On this notecard, Dr. King outlines Augustine's view on sin.

Review on "Where Do We Go From Here: Chaos or Community" 1967

Saturday, April 15, 1967

The Virginia Kirkus Review wrote this descriptive review on Dr. King's final book, Where Do We Go From Here: Chaos or Community? The context of the review shows differences between the messages of Dr. King's earlier works and Where Do We Go From Here. Dr. King's earlier publications focused on the work of gaining decent treatment and basic civil rights for black Americans. However, this book heavily challenged the status quo in America.

SCLC Staff

Thursday, March 9, 1967
Washington, D.C., Chicago, IL

This is a list of the SCLC staff members, their positions, and their responsibilities.

Albany Justice Draft for Amsterdam News

Albany, GA, CUBA

Dr. King expounds upon the city of Albany and the adversities it faced that brought about the focus of international scrutiny. Dr. King notes two prominent international occasions that occurred in Albany, the peace walk to Cuba and the Guantanamo Peace March. He cites quotations from Chief Laurie Prichett and Bradford Lyttle. Dr. King further elaborates on the injustices of Albany, segregation, discriminatory practices and more.

Origen

Dr. King records biographical information about Origen.

Minutes of the Council of United Civil Rights Leadership Meeting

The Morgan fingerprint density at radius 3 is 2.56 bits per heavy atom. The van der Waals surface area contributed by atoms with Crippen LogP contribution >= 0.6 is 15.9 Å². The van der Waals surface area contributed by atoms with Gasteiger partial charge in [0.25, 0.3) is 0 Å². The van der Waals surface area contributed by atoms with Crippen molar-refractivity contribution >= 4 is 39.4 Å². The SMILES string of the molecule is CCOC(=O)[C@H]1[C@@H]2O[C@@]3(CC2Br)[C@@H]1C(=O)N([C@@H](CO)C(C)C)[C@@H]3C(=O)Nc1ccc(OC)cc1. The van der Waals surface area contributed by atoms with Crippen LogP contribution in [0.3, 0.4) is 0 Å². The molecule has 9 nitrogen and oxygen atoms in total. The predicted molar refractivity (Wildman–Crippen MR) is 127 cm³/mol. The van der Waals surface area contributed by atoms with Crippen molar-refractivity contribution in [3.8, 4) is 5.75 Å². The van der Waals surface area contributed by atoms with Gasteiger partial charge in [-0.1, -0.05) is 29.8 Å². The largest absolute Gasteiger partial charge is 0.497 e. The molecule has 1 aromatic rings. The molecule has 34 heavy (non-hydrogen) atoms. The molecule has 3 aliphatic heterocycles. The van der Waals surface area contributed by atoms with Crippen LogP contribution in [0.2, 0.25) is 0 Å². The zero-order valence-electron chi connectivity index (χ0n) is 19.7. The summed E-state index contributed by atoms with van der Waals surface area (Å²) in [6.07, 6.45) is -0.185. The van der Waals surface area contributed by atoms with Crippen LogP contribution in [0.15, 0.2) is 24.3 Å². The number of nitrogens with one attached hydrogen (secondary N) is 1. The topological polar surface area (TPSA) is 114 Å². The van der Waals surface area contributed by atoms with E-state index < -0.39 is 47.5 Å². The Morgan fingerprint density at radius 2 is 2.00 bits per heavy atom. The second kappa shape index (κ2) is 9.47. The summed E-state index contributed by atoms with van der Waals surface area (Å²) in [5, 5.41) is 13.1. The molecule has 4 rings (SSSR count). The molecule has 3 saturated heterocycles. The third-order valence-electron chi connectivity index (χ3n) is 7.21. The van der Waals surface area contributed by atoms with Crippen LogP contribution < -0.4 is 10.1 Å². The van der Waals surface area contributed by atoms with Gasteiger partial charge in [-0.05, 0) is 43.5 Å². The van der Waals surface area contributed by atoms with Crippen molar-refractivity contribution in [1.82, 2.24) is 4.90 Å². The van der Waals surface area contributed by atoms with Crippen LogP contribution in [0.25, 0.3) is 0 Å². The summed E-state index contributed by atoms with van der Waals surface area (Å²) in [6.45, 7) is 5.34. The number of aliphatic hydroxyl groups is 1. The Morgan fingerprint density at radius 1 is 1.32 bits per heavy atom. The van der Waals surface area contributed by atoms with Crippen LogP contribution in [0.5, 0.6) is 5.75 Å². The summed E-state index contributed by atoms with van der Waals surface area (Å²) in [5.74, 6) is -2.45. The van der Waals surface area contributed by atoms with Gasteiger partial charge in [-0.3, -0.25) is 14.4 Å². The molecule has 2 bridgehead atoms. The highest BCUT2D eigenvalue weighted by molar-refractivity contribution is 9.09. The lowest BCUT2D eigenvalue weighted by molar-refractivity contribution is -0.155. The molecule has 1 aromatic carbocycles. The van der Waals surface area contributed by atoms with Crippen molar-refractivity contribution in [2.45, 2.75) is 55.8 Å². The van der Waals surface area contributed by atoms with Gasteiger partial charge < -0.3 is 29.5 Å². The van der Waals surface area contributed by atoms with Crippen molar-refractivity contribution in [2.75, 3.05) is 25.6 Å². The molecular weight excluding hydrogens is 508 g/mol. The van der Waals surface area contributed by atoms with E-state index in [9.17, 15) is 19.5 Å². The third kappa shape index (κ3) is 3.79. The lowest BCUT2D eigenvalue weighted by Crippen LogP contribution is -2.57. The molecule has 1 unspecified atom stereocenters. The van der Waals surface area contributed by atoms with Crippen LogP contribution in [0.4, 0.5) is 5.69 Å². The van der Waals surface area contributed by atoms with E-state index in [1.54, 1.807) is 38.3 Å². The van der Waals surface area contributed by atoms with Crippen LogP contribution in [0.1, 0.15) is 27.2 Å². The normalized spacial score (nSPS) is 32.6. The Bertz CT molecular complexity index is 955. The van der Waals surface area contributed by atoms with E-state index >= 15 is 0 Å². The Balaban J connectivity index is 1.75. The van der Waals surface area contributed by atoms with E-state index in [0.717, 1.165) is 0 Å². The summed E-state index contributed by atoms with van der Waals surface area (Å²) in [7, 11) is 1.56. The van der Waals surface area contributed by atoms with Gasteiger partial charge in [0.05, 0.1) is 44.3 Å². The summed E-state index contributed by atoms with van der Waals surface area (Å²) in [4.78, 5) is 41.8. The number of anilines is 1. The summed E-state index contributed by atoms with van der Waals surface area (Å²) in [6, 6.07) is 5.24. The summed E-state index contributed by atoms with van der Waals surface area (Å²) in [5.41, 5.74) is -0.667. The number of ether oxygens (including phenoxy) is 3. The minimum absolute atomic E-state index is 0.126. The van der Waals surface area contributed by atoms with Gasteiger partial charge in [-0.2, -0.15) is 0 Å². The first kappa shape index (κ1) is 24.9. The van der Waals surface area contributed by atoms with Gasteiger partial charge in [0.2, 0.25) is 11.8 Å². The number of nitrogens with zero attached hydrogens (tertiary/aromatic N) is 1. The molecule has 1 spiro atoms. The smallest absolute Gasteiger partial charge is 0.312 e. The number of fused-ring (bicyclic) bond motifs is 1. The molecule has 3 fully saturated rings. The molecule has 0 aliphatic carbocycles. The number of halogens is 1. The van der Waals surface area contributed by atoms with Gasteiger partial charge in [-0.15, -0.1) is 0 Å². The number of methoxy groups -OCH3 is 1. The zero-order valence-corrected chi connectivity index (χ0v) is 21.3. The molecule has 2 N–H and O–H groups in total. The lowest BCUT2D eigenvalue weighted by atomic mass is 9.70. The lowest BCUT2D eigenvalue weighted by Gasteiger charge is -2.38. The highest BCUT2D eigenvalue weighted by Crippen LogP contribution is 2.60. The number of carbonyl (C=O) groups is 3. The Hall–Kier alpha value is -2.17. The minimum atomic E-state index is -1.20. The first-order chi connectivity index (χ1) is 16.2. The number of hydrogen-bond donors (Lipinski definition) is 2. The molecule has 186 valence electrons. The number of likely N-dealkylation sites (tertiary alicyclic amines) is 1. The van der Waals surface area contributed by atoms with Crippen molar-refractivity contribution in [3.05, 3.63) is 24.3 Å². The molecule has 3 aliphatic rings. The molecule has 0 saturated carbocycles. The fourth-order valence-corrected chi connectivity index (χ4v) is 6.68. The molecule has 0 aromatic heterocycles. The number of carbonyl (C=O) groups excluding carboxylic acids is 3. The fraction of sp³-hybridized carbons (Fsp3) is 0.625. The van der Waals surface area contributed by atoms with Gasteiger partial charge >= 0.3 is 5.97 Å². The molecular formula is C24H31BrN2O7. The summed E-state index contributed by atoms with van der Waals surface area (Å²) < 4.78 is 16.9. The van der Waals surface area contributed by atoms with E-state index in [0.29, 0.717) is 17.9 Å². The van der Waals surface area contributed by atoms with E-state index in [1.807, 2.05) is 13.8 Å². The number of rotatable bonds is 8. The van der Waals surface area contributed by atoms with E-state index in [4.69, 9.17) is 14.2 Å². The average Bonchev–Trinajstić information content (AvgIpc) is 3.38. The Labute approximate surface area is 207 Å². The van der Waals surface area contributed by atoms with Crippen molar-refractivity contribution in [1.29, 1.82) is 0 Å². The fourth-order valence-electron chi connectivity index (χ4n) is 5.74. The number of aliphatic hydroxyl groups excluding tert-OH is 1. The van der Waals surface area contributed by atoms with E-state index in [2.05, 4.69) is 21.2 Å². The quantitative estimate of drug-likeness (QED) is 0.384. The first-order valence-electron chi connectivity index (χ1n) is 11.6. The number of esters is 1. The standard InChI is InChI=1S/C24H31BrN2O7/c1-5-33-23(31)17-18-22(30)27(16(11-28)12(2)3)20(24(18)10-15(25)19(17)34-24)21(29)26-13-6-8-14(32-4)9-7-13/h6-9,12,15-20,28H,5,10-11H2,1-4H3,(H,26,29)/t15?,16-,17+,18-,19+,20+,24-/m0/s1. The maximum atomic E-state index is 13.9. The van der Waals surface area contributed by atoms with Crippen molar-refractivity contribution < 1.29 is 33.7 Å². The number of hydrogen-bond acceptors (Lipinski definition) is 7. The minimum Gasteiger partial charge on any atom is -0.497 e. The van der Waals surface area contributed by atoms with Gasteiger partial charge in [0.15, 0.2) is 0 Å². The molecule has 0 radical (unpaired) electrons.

Wednesday, March 23, 1966
New York, NY, Washington, D.C., VIETNAM

These minutes from the meeting of the Council of United Civil Rights Leadership give a description of the topics discussed. Topics included: meeting with President Johnson, Office of Economic Opportunity memoranda, Inter-organizational conflict and fundraising.

John Duns Scotus

UNITED KINGDOM, FRANCE

Dr. King records these notes about the life of John Duns Scotus, a noted Scottish philosopher and theologian of the High Middle Ages.

Telegram from MLK to Mrs. Evelyn White

Wednesday, November 22, 1967
Philadelphia, PA

Dr. King informs Mrs. White that he received the materials sent to him. He also notes that he is unable to make a decision regarding his schedule and availability.

Letter from Joseph Berke to MLK

Tuesday, April 11, 1967
London, England, Atlanta, GA, VIETNAM

Joseph Berke replies to Dr. King's response to an invitation to attend the Dialectics of Liberation and shares his content with one of Dr. King's speeches on the war in Vietnam.

Memorandum to the SCLC Staff

Monday, April 1, 1968
Memphis, TN, Washington, D.C.

In a memorandum sent to the SCLC staff, just days before Dr. King's assassination, Tom Offenburger informs members of a meeting Dr. King had with his advisers. The main focus of the meeting was the march in Memphis which turned violent, as well as the future of the Poor People's Campaign. In spite of the violence, there remains plans to go to Washington and correct the economic racism the US faces.

What is Man?

Sunday, January 12, 1958
Montgomery, AL

Citing views from historical and contemporary figures, Dr. King asserts that the definition of "man" lies somewhere between God and an animal. Dr. King contends that, although man is limited by time and space, humans are not animals, because they have the capacity for rational thought. However, the central theme that Dr. King argues is that humanity is inherently evil and must constantly strive for high moral standards.